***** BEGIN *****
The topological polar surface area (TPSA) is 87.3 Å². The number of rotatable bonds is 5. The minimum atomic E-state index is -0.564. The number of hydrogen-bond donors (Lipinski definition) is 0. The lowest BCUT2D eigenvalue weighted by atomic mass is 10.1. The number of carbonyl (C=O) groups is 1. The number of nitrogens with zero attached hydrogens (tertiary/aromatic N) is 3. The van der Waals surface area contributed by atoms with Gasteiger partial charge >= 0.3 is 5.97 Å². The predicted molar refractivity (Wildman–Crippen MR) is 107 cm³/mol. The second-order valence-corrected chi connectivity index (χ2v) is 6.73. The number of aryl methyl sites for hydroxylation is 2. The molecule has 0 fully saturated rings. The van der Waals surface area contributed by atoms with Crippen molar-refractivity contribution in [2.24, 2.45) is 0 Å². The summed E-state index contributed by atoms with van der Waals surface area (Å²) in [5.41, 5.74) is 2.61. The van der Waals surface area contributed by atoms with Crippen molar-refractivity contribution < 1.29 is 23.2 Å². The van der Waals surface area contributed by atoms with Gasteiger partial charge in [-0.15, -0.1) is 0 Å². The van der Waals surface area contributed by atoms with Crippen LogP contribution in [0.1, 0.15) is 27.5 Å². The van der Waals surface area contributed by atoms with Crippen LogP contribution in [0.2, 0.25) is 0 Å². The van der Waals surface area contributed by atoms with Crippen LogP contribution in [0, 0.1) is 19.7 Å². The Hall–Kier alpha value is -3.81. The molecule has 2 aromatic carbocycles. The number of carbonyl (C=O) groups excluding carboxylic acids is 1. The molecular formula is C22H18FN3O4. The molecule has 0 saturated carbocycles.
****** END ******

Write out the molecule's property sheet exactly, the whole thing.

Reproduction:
The topological polar surface area (TPSA) is 87.3 Å². The number of rotatable bonds is 5. The minimum atomic E-state index is -0.564. The number of hydrogen-bond donors (Lipinski definition) is 0. The lowest BCUT2D eigenvalue weighted by atomic mass is 10.1. The number of carbonyl (C=O) groups is 1. The number of nitrogens with zero attached hydrogens (tertiary/aromatic N) is 3. The van der Waals surface area contributed by atoms with Gasteiger partial charge >= 0.3 is 5.97 Å². The predicted molar refractivity (Wildman–Crippen MR) is 107 cm³/mol. The second-order valence-corrected chi connectivity index (χ2v) is 6.73. The number of aryl methyl sites for hydroxylation is 2. The molecule has 0 fully saturated rings. The van der Waals surface area contributed by atoms with Crippen molar-refractivity contribution in [2.24, 2.45) is 0 Å². The summed E-state index contributed by atoms with van der Waals surface area (Å²) in [5.41, 5.74) is 2.61. The van der Waals surface area contributed by atoms with Crippen molar-refractivity contribution < 1.29 is 23.2 Å². The van der Waals surface area contributed by atoms with Gasteiger partial charge in [-0.15, -0.1) is 0 Å². The van der Waals surface area contributed by atoms with Crippen LogP contribution in [0.1, 0.15) is 27.5 Å². The van der Waals surface area contributed by atoms with Crippen LogP contribution in [0.2, 0.25) is 0 Å². The van der Waals surface area contributed by atoms with Crippen LogP contribution in [0, 0.1) is 19.7 Å². The Hall–Kier alpha value is -3.81. The molecule has 2 aromatic carbocycles. The number of carbonyl (C=O) groups excluding carboxylic acids is 1. The molecular formula is C22H18FN3O4. The molecule has 0 saturated carbocycles.